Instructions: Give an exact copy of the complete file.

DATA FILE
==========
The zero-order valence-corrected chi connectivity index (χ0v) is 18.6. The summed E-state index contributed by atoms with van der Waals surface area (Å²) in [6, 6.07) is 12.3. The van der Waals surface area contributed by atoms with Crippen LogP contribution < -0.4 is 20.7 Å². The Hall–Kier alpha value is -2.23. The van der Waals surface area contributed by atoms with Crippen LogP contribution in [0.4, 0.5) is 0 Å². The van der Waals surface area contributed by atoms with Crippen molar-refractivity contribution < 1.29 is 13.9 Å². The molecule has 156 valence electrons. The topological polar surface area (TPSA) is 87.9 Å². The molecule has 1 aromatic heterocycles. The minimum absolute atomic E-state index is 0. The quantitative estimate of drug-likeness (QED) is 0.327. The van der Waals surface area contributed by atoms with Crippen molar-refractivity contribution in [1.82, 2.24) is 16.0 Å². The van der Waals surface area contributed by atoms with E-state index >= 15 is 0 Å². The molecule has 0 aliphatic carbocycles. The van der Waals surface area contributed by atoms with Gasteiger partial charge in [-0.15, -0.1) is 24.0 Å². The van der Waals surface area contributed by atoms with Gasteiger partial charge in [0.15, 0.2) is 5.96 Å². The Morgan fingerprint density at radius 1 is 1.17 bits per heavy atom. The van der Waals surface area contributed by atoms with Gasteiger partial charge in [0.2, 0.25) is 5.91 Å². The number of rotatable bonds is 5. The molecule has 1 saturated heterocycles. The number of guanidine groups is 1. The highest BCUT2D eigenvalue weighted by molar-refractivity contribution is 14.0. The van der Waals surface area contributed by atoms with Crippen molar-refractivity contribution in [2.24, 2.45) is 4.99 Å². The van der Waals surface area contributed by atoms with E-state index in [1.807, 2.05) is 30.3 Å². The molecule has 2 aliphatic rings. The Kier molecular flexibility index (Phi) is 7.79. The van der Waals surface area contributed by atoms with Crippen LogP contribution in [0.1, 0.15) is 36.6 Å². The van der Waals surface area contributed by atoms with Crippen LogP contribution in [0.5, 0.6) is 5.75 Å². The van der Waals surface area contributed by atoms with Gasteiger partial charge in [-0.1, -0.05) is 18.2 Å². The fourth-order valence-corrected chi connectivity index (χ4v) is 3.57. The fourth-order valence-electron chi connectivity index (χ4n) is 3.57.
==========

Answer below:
The zero-order valence-corrected chi connectivity index (χ0v) is 18.6. The summed E-state index contributed by atoms with van der Waals surface area (Å²) in [6, 6.07) is 12.3. The van der Waals surface area contributed by atoms with Crippen LogP contribution < -0.4 is 20.7 Å². The Hall–Kier alpha value is -2.23. The van der Waals surface area contributed by atoms with Crippen LogP contribution in [0.4, 0.5) is 0 Å². The van der Waals surface area contributed by atoms with Crippen molar-refractivity contribution < 1.29 is 13.9 Å². The molecule has 156 valence electrons. The topological polar surface area (TPSA) is 87.9 Å². The molecule has 1 aromatic heterocycles. The minimum absolute atomic E-state index is 0. The quantitative estimate of drug-likeness (QED) is 0.327. The van der Waals surface area contributed by atoms with Crippen molar-refractivity contribution in [1.82, 2.24) is 16.0 Å². The van der Waals surface area contributed by atoms with E-state index >= 15 is 0 Å². The molecule has 0 aliphatic carbocycles. The van der Waals surface area contributed by atoms with Gasteiger partial charge in [-0.15, -0.1) is 24.0 Å². The van der Waals surface area contributed by atoms with Gasteiger partial charge in [0.15, 0.2) is 5.96 Å². The Morgan fingerprint density at radius 1 is 1.17 bits per heavy atom. The van der Waals surface area contributed by atoms with Gasteiger partial charge in [0.2, 0.25) is 5.91 Å². The number of rotatable bonds is 5. The molecule has 1 saturated heterocycles. The number of guanidine groups is 1. The highest BCUT2D eigenvalue weighted by molar-refractivity contribution is 14.0. The van der Waals surface area contributed by atoms with Crippen molar-refractivity contribution in [2.24, 2.45) is 4.99 Å². The van der Waals surface area contributed by atoms with E-state index in [1.807, 2.05) is 30.3 Å². The molecule has 2 aliphatic rings. The Kier molecular flexibility index (Phi) is 7.79. The van der Waals surface area contributed by atoms with Crippen LogP contribution in [0.1, 0.15) is 36.6 Å². The van der Waals surface area contributed by atoms with Crippen LogP contribution in [0.5, 0.6) is 5.75 Å². The van der Waals surface area contributed by atoms with Gasteiger partial charge in [-0.1, -0.05) is 18.2 Å². The fourth-order valence-corrected chi connectivity index (χ4v) is 3.57. The fourth-order valence-electron chi connectivity index (χ4n) is 3.57.